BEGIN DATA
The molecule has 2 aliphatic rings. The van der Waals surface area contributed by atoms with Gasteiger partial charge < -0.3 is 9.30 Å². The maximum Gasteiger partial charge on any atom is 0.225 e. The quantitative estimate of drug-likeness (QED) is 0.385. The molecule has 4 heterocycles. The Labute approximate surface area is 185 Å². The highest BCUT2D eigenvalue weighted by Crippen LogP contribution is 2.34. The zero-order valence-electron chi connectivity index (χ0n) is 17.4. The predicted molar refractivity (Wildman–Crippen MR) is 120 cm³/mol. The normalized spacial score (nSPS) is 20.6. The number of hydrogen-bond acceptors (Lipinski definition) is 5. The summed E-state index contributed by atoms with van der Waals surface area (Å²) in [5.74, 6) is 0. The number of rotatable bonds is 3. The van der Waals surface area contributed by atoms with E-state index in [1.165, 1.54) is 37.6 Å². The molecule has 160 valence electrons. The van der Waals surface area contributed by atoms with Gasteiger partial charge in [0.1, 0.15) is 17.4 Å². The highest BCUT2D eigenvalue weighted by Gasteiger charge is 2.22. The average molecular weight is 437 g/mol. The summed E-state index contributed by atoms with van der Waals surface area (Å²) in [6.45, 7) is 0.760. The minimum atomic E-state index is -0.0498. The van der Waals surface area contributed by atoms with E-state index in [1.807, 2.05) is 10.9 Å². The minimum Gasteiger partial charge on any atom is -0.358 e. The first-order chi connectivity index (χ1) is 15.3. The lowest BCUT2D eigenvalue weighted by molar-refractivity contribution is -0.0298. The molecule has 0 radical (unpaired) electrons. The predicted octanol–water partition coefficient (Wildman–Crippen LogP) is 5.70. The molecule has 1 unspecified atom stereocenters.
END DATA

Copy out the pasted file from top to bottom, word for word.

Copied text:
The molecule has 2 aliphatic rings. The van der Waals surface area contributed by atoms with Gasteiger partial charge < -0.3 is 9.30 Å². The maximum Gasteiger partial charge on any atom is 0.225 e. The quantitative estimate of drug-likeness (QED) is 0.385. The molecule has 4 heterocycles. The Labute approximate surface area is 185 Å². The highest BCUT2D eigenvalue weighted by Crippen LogP contribution is 2.34. The zero-order valence-electron chi connectivity index (χ0n) is 17.4. The predicted molar refractivity (Wildman–Crippen MR) is 120 cm³/mol. The normalized spacial score (nSPS) is 20.6. The number of hydrogen-bond acceptors (Lipinski definition) is 5. The summed E-state index contributed by atoms with van der Waals surface area (Å²) in [5.74, 6) is 0. The number of rotatable bonds is 3. The van der Waals surface area contributed by atoms with E-state index in [1.165, 1.54) is 37.6 Å². The molecule has 160 valence electrons. The van der Waals surface area contributed by atoms with Gasteiger partial charge in [0.1, 0.15) is 17.4 Å². The highest BCUT2D eigenvalue weighted by Gasteiger charge is 2.22. The average molecular weight is 437 g/mol. The summed E-state index contributed by atoms with van der Waals surface area (Å²) in [6.45, 7) is 0.760. The minimum atomic E-state index is -0.0498. The van der Waals surface area contributed by atoms with E-state index in [1.807, 2.05) is 10.9 Å². The minimum Gasteiger partial charge on any atom is -0.358 e. The first-order chi connectivity index (χ1) is 15.3. The lowest BCUT2D eigenvalue weighted by molar-refractivity contribution is -0.0298. The molecule has 0 radical (unpaired) electrons. The predicted octanol–water partition coefficient (Wildman–Crippen LogP) is 5.70. The molecule has 1 unspecified atom stereocenters.